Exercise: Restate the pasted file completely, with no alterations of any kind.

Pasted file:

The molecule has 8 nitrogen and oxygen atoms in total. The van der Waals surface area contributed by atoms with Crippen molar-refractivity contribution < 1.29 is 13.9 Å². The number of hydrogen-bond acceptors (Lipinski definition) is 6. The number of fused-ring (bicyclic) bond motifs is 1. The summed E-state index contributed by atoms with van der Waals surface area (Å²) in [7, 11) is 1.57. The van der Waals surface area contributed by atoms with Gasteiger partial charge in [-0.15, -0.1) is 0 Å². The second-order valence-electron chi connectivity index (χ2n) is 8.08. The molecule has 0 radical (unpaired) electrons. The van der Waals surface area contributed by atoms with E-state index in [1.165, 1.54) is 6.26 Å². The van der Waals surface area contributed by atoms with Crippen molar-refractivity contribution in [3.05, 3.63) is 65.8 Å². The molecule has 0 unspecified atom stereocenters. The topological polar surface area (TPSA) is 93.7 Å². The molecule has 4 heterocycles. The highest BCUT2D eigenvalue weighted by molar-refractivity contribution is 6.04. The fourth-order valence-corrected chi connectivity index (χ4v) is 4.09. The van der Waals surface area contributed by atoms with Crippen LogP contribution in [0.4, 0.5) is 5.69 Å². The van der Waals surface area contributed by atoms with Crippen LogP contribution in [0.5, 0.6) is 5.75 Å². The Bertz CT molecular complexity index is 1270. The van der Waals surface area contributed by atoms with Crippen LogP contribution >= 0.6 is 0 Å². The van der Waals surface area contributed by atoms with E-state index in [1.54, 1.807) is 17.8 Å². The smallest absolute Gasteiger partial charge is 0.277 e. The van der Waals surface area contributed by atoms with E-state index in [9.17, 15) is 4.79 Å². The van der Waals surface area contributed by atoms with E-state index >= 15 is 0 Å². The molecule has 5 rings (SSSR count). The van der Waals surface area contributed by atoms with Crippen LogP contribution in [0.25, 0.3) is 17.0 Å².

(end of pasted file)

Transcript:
The molecule has 8 nitrogen and oxygen atoms in total. The van der Waals surface area contributed by atoms with Crippen molar-refractivity contribution < 1.29 is 13.9 Å². The number of hydrogen-bond acceptors (Lipinski definition) is 6. The number of fused-ring (bicyclic) bond motifs is 1. The summed E-state index contributed by atoms with van der Waals surface area (Å²) in [7, 11) is 1.57. The van der Waals surface area contributed by atoms with Gasteiger partial charge in [-0.15, -0.1) is 0 Å². The second-order valence-electron chi connectivity index (χ2n) is 8.08. The molecule has 0 radical (unpaired) electrons. The van der Waals surface area contributed by atoms with E-state index in [1.165, 1.54) is 6.26 Å². The van der Waals surface area contributed by atoms with Crippen molar-refractivity contribution in [3.05, 3.63) is 65.8 Å². The molecule has 0 unspecified atom stereocenters. The topological polar surface area (TPSA) is 93.7 Å². The molecule has 4 heterocycles. The highest BCUT2D eigenvalue weighted by molar-refractivity contribution is 6.04. The fourth-order valence-corrected chi connectivity index (χ4v) is 4.09. The van der Waals surface area contributed by atoms with Crippen LogP contribution in [0.4, 0.5) is 5.69 Å². The van der Waals surface area contributed by atoms with Crippen LogP contribution in [0.5, 0.6) is 5.75 Å². The Bertz CT molecular complexity index is 1270. The van der Waals surface area contributed by atoms with Crippen LogP contribution >= 0.6 is 0 Å². The van der Waals surface area contributed by atoms with E-state index in [1.54, 1.807) is 17.8 Å². The smallest absolute Gasteiger partial charge is 0.277 e. The van der Waals surface area contributed by atoms with E-state index in [9.17, 15) is 4.79 Å². The van der Waals surface area contributed by atoms with E-state index >= 15 is 0 Å². The molecule has 5 rings (SSSR count). The van der Waals surface area contributed by atoms with Crippen LogP contribution in [0.25, 0.3) is 17.0 Å².